After not being able to talk about this for ages I can finally say NetNewsWire 2.0 rocks. Tonight Brent released the beta of NetNewsWire 2.0. I've been using betas for the past few months and he's been doing a pretty kickass job. You can check out the What's New page, read the Change Notes, or just go and Download it.
Posted by snooze at 09:21 PM
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August 31, 2004
Safari CSS Bug?
Anyone else seen a bug with clear: both; on Safari? It seems like it is being a bit overzealous in what it is clearing. As you can see in the image here, it seems to be clearing the space from the <div> on the left, which I would think is out of the scope of that clear: both. It looks fine in Mozilla (and I believe IE).
Update: If you are looking at this at Safari you'll most probably see the behavior right now.
Posted by snooze at 11:05 AM
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August 20, 2004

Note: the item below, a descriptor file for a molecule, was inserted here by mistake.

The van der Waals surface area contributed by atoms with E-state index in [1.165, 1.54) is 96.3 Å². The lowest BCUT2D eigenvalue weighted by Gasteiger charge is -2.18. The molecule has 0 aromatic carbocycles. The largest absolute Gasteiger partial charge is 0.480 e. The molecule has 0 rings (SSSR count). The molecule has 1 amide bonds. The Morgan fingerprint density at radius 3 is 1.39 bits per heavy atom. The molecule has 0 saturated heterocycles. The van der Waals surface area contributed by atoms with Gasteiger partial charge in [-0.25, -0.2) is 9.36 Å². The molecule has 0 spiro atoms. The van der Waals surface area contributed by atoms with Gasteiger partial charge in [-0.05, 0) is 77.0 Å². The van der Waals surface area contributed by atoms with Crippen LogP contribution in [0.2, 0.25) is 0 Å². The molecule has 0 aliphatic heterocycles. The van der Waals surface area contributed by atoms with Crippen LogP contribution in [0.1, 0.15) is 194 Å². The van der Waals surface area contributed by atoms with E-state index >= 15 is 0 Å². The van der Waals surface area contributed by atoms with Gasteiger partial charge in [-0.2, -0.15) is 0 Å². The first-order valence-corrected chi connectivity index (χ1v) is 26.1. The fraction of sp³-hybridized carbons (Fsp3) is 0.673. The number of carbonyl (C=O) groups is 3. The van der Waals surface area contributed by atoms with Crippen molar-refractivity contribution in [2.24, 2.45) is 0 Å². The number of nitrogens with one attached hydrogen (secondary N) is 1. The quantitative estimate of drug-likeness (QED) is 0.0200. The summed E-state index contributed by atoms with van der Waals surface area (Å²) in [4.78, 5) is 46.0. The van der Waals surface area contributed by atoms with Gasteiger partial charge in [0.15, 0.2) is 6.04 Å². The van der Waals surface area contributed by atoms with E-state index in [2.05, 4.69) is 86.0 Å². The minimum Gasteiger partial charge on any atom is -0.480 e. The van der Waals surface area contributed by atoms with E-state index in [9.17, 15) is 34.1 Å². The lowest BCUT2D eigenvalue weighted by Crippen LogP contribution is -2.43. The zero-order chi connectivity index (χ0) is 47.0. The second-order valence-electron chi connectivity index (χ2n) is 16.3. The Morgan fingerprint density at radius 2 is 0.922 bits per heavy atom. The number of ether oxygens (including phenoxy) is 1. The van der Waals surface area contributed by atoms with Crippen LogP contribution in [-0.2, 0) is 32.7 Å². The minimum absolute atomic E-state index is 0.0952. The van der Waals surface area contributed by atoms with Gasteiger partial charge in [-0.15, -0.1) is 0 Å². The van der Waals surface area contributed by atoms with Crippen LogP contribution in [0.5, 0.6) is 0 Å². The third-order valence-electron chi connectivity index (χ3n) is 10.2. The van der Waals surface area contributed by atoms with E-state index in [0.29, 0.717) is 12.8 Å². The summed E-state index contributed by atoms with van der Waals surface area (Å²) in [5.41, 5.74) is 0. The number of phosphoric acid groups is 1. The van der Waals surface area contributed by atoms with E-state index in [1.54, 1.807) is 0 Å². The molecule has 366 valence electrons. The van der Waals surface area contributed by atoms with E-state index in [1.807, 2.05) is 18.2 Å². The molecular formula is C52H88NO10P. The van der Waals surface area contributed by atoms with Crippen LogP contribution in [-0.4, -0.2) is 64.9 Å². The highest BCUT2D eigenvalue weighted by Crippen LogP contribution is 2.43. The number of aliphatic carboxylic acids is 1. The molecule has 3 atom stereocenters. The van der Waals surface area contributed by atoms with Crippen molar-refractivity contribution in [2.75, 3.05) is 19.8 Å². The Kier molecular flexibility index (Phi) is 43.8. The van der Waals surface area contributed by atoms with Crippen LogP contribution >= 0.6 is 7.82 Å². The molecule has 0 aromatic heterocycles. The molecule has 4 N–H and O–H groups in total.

Mac Office 2004 NitPick
I've been trying out the trial version of Office 2004 for the Mac (and should have a real copy of it on the way very soon now). I have to say Microsoft has really done some cool things here. The project manager in Entourage rocks. It's the kind of thing that would be insanely useful to my ADDness. But there are a few things about it that I have to rant about. The first is that some kind of syncing between Entourage and Apple Address Book isn't in there. I read a nice post on this over at blogs.msdn.com by Dan Crevier that explains the reasoning, but it still annoys me. Thankfully there's a nice shareware app out there that does it called Sync Entourage - Address Book by Paul Berkowitz.